This technical article was updated on July 23, 2020.
In my previous blog post, I explained the differences between a SAR ADC’s throughput and response time. Today, let’s see how an interface topology affects the throughput and response time of a SAR ADC.
A typical SAR ADC has two phases of operation, acquisition and conversion, which function as follows:
- During the acquisition phase, the sample-and-hold switch is closed, and the SAR ADC acquires the external analog input on the sampling capacitor. Then, the host controller issues a start-of-conversion (SOC) signal to end the acquisition phase and start the process of analog-to-digital conversion.
- During the conversion phase, the SAR ADC converts the sampled/acquired analog input to an equivalent digital code by employing a binary search algorithm. The digital data output is then transferred to the host controller using the digital interface between the ADC and the host controller.
Here are some helpful definitions to know:
- tTHROUGHPUT: Minimum time difference to be maintained between two consecutive samples, such as between the two SOC signals.
- tCONV: Conversion time – time taken by the ADC to convert the sampled analog voltage to its equivalent digital code.
- tACQ: Acquisition time– time taken by the ADC to acquire an analog input signal.
- tDTX: Data transfer time – time taken by the ADC to transfer the conversion result to the host controller.
- tRESP-ADC: Response time – time difference between host controller issuing an SOC signal and receiving the conversion result.
- tRESP-ADC-m: Response time for m-bit – time difference between host controller issuing an SOC signal and receiving the “m” bits of the conversion result.
tCONV, tACQ and throughput are always explicitly specified in the SAR ADC datasheet. However, it can be quite tricky to find out the data transfer time (TDTX), especially for devices that have a complex/flexible interface.
See below for timing specifications for a typical SAR ADC.
Figure 1: Timing specifications for a typical SAR ADC
Let’s look at different ways of transferring the conversion result back to the host controller and understand how these interface topologies affect tTHROUGHPUT and tRESP-ADC.
Interface Type 1: Data bits are transferred as they are resolved
This is the easiest form of data transfer interface for SAR ADCs and the operation is driven from an externally provided clock. The ADC resolves 1 additional bit per clock provided, and the resolved bit is (almost) immediately transferred to the host controller using the same clock. Figure 2 below shows this type of interface implemented in TI’s ADS7042:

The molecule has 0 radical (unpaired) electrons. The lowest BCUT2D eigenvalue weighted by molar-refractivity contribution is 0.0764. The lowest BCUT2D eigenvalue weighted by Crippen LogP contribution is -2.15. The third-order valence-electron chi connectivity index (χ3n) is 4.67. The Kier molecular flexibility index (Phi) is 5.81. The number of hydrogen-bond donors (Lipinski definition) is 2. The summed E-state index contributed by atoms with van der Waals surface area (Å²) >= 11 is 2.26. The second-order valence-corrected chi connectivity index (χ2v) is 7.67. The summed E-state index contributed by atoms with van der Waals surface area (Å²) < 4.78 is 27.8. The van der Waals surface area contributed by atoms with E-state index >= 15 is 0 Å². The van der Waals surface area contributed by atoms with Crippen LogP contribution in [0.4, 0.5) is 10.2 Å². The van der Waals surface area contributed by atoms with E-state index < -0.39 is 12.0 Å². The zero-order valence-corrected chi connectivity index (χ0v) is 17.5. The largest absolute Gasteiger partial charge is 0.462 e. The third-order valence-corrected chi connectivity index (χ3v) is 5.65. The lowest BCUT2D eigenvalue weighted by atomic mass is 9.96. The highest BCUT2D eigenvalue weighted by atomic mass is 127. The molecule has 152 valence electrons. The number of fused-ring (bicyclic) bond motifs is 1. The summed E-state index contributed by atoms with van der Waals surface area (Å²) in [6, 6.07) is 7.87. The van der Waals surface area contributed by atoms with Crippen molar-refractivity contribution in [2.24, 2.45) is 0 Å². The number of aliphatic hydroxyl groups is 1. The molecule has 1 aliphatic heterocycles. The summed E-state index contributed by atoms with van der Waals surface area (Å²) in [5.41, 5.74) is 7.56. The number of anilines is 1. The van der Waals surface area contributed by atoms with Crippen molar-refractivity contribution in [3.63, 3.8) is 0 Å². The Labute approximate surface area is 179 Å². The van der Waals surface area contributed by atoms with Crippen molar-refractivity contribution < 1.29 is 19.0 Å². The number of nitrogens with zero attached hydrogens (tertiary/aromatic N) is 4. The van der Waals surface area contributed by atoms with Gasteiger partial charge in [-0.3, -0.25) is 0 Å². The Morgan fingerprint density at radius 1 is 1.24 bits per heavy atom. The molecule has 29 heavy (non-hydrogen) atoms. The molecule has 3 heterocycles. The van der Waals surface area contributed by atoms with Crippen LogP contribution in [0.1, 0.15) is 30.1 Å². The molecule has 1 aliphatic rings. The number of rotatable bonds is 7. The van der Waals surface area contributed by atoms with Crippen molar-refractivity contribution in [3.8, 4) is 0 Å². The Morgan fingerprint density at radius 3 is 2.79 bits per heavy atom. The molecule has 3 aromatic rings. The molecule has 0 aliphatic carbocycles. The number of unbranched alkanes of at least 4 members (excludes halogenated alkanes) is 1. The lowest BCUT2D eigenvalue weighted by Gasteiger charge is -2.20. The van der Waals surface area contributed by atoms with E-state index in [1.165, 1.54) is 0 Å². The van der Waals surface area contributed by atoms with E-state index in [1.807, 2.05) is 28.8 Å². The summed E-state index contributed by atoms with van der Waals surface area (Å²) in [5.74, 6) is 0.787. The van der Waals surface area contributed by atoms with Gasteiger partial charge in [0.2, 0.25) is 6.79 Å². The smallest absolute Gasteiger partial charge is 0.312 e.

Figure 2: Example of interface type 1
As an example, the ADS7042 has a throughput of 1 Msps (or tTHROUGHPUT = 1 us), but its response time is faster only at 844 ns as defined in the equations below.
- tTHROUGHPUT = tCONV + tACQ
- tDTX < tTHROUGHPUT
- tRESP-ADC = tDTX
- tRESP-ADC < tTHROUGHPUT
Further, if tCLK is the clock period of the external clock and ”n” is the resolution of the ADC, then one new bit of information is available to the host controller after every tCLK time interval (with an initial delay of 2 tCLK).
- tRESP-ADC-1 = 3 * tCLK
- tRESP-ADC-2 = 4 * tCLK
- or in general : tRESP-ADC-m = (m+2) * tCLK (where; m < n)
Where would this be useful?
Consider an example where a control system using the ADS7042 requires the following:
- Input signals in the range 0 to 3*VREF/4 to be resolved to 12-bit accuracy.
- Input signal > 3*VREF/4 to be flagged as an alarm condition as soon as possible.
As you can see, when the input signal is in alarm range, the first 2 bits of ADS7042 output will be 11. As shown in Figure 2, this information is available to the host controller in time tRESP-ADC-2 and hence an alarm can be triggered immediately (without waiting for the conversion process to complete).
When the input signal is in normal range (i.e. the first 2 bits of ADS7042 output are not 11), the host controller provides more clocks to resolve all the remaining bits to get a 12-bit accurate final output code.
Can you think of a limitation of such an interface?
Any error in any of the bit decisions will get transmitted immediately to the host controller and may result in an erroneous control action.
The probability of getting such an erroneous bit decision increases at higher throughputs and also at higher resolutions. Therefore, this type of interface is usually restricted to lower resolution or to lower speed.
In the next post of this series, we will look at two other types of interfaces used by higher precision ADCs (>12 bits), especially at higher throughputs (>100 Ksps).
Learn more about TI’s ADS7042 ultra-low power and ultra-small 12-bit, 1 Msps SAR ADC with SPI interface, download the datasheet and order samples.
See the Three 12-Bit Data Acquisition reference designs optimized for low power and ultra-small form factor.
Read additional posts in the SAR ADC response times series.